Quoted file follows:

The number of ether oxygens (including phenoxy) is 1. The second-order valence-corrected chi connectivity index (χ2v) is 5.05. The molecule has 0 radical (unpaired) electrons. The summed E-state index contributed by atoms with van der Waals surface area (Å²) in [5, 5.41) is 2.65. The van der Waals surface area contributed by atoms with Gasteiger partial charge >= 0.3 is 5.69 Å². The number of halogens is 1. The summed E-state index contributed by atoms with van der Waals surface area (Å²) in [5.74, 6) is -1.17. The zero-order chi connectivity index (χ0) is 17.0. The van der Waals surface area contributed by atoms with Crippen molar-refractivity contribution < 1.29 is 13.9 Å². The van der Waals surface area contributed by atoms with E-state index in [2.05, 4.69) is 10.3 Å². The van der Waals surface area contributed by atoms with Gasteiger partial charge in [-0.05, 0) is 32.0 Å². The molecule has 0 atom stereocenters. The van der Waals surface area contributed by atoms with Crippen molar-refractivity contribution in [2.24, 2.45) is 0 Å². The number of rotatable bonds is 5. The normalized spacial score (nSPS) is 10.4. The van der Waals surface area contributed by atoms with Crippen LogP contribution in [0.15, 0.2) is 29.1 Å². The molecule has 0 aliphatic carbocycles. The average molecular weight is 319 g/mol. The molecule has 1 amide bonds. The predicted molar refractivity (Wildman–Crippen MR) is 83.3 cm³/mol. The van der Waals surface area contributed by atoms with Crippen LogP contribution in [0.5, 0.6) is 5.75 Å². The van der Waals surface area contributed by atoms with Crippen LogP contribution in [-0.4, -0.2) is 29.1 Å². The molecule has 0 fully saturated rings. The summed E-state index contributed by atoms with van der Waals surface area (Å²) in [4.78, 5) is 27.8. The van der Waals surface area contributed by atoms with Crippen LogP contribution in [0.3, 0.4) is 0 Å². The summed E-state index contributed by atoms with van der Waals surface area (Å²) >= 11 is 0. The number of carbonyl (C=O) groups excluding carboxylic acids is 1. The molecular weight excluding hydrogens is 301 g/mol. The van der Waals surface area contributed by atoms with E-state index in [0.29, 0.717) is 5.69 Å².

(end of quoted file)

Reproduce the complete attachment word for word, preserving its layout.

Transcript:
The number of ether oxygens (including phenoxy) is 1. The second-order valence-corrected chi connectivity index (χ2v) is 5.05. The molecule has 0 radical (unpaired) electrons. The summed E-state index contributed by atoms with van der Waals surface area (Å²) in [5, 5.41) is 2.65. The van der Waals surface area contributed by atoms with Gasteiger partial charge >= 0.3 is 5.69 Å². The number of halogens is 1. The summed E-state index contributed by atoms with van der Waals surface area (Å²) in [5.74, 6) is -1.17. The zero-order chi connectivity index (χ0) is 17.0. The van der Waals surface area contributed by atoms with Crippen molar-refractivity contribution < 1.29 is 13.9 Å². The van der Waals surface area contributed by atoms with E-state index in [2.05, 4.69) is 10.3 Å². The van der Waals surface area contributed by atoms with Gasteiger partial charge in [-0.05, 0) is 32.0 Å². The molecule has 0 atom stereocenters. The van der Waals surface area contributed by atoms with Crippen molar-refractivity contribution in [2.24, 2.45) is 0 Å². The number of rotatable bonds is 5. The normalized spacial score (nSPS) is 10.4. The van der Waals surface area contributed by atoms with Crippen LogP contribution in [0.15, 0.2) is 29.1 Å². The molecule has 0 aliphatic carbocycles. The average molecular weight is 319 g/mol. The molecule has 1 amide bonds. The predicted molar refractivity (Wildman–Crippen MR) is 83.3 cm³/mol. The van der Waals surface area contributed by atoms with Crippen LogP contribution in [0.5, 0.6) is 5.75 Å². The van der Waals surface area contributed by atoms with Crippen LogP contribution in [-0.4, -0.2) is 29.1 Å². The molecule has 0 fully saturated rings. The summed E-state index contributed by atoms with van der Waals surface area (Å²) in [4.78, 5) is 27.8. The van der Waals surface area contributed by atoms with Crippen LogP contribution in [0.3, 0.4) is 0 Å². The summed E-state index contributed by atoms with van der Waals surface area (Å²) >= 11 is 0. The number of carbonyl (C=O) groups excluding carboxylic acids is 1. The molecular weight excluding hydrogens is 301 g/mol. The van der Waals surface area contributed by atoms with E-state index in [0.29, 0.717) is 5.69 Å².